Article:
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Saturday, December 20, 2008

All is calm, all is bright

On this remarkable evening in Portland, we spent around four hours outside in the winter weather. This is a snow rarely seen in these parts -- dry powder, so light that the gusty east winds are blowing it into bona fide drifts. I took our five-year-old out on a sled pull to Irving Park, where the familiar slope was there for our solstice sliding pleasure. Then I broke out the cross-country skis, as I'd been hoping to do all week, and took a good long cruise from Irvington down to Laurelhurst to say hello to some friends.

It's a dreamy scene out there. The snow sparkled on the ground as a blizzard of tiny flakes added to the pile-up. There weren't many cars, even on the main roads, and the packed snow on the streets was excellent for the skis. The folks who were out on foot, some walking their dogs, were all cordial and seemed to be out of their normal shells. Two men stood on the corner of 28th and Sandy, carrying on a conversation as if nothing unusual were happening around them. In no hurry to get anywhere in particular.

The little loop I made showed me the same old places in an entirely new light. For some reason I felt in touch with the people of a hundred years ago, who built these houses and laid out these streets. It snowed on them once in a while, too, I'm sure. They didn't have the garish front porch displays of Christmas lights to light their way, but I'm sure there were as many Christmas trees in the windows of the houses. And that same east wind, supplying pretty much the only sound breaking the quiet. Except for when that freight train shuffling through Sullivan's Gulch let out a long, lonesome whistle.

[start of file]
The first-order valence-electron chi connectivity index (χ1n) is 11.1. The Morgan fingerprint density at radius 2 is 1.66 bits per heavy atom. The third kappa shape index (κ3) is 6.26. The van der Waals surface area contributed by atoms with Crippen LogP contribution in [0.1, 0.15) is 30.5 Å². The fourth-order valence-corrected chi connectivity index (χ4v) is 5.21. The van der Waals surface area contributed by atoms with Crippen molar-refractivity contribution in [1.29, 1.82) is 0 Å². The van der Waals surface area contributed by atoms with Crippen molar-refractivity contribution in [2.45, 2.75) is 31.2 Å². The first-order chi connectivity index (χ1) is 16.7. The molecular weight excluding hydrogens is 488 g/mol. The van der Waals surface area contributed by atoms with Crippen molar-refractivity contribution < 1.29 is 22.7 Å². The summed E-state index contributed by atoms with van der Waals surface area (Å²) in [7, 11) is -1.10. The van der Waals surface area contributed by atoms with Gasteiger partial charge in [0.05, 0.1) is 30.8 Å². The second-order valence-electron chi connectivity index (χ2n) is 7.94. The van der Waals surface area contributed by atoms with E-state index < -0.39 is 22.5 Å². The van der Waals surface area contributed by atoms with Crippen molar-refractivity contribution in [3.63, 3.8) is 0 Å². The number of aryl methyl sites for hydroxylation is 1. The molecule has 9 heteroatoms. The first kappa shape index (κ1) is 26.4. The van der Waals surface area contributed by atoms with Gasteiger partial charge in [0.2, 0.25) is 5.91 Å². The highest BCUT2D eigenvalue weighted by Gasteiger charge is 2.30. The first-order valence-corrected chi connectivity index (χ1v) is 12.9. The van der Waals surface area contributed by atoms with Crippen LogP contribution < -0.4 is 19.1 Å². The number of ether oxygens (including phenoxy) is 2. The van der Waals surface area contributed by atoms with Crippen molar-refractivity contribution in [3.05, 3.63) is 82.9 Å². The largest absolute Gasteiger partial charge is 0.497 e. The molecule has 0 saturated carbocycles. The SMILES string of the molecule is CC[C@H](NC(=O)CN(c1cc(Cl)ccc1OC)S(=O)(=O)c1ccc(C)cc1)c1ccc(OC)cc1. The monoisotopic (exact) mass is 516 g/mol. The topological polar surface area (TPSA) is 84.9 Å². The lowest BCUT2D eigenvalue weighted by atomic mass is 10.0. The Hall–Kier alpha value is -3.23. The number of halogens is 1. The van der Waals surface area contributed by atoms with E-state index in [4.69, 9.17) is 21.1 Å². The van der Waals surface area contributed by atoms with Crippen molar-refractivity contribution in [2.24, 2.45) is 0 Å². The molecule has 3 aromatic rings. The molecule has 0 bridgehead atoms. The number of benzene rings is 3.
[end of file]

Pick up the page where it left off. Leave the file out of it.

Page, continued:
It may not be a once-in-a-lifetime night, but ones like this don't come along often.

Comments (10)

I recall a winter storm event perhaps 15 years ago when I went hiking in Forest Park to enjoy the snow. It was the same situation with no automobile traffic to speak of, and in addition, PDX was closed down at the time - they had run out of plane de-icer. What I learned that day was that the noise from these two activities combined is primarily what we associate with the "rumble" of any large city - take them away, and without a lot of heavy manufacturing around here, there's not much else left to fill the gaps. This (or the absense of it) also had to be a part of what it was like 100 years ago.

It's one nice thing about living in a city that doesn't get many snow storms. The city can't remove all the snow so you get beautiful city landscapes like the one Jack just experienced. Frankly, I'm jealous.

Right now my car is covered in a one inch layer of ice and snow. My street has nine inches of snow topped with ice. I'm literally snowbound and trapped but my employer still expected me to come to work today. Pfffft.

Sadly, it looks like the winter wonderland is quickly given way to a....FREEZING RAIN/SNOWPOCALYPSE! Eeeep! I was hoping for a legit snow day but Mother Nature ain't havin' it. Had my sled ready and everything.

I looked up record snow falls in Portland and found the following;
The winters of; 1919-20; 1949-1950;1950-1951 and 1968-1969. The last one is vivid in my memory, as our family was literaly snowed in by a 4 foot drift on our country road in West Linn for over a week, and the snow on the ground was about a foot.
Where I live now, there is 15 inches on the ground with a thin glaze of ice.
I feel as though I am living in the upper mid west or maybe Timberline!

I did my every two-three years or so cross-country ski around Rose City Golf Course yesterday.

went snow shoeing thru our neighborhood....yay!

What a night indeed!

Out in Oregon City- we got about 8 inches of snow and some ice.

Hiked up the hill to 7-11 to get supplies and rode my snowboard back home. Lost a favorite eucalyptus tree to the ice weight though. 8 inch di. trunk snapped like a twig. The wood smells great when it burns.

I know exactly what you mean. Late this afternoon in yet another new batch of snow, we went hiking through the Overlook neighborhood with its tens and teens "saltboxes" and twenties bungalows. The snow strips away anachronisms. What you see is the neighborhood pristine; it is timeless. Everyone you meet nods back, because we all know we are out there for one reason -to be out there. It is like belonging to a secret club.

I live at nearly 350 foot elevation in South Burlingame.

We received 23" of white stuff (snow, ice, snow, snow, snow) according to my next door neighbor with eastside exposure drifts against his house approaching 4 feet.

Sadly, we are out of town.

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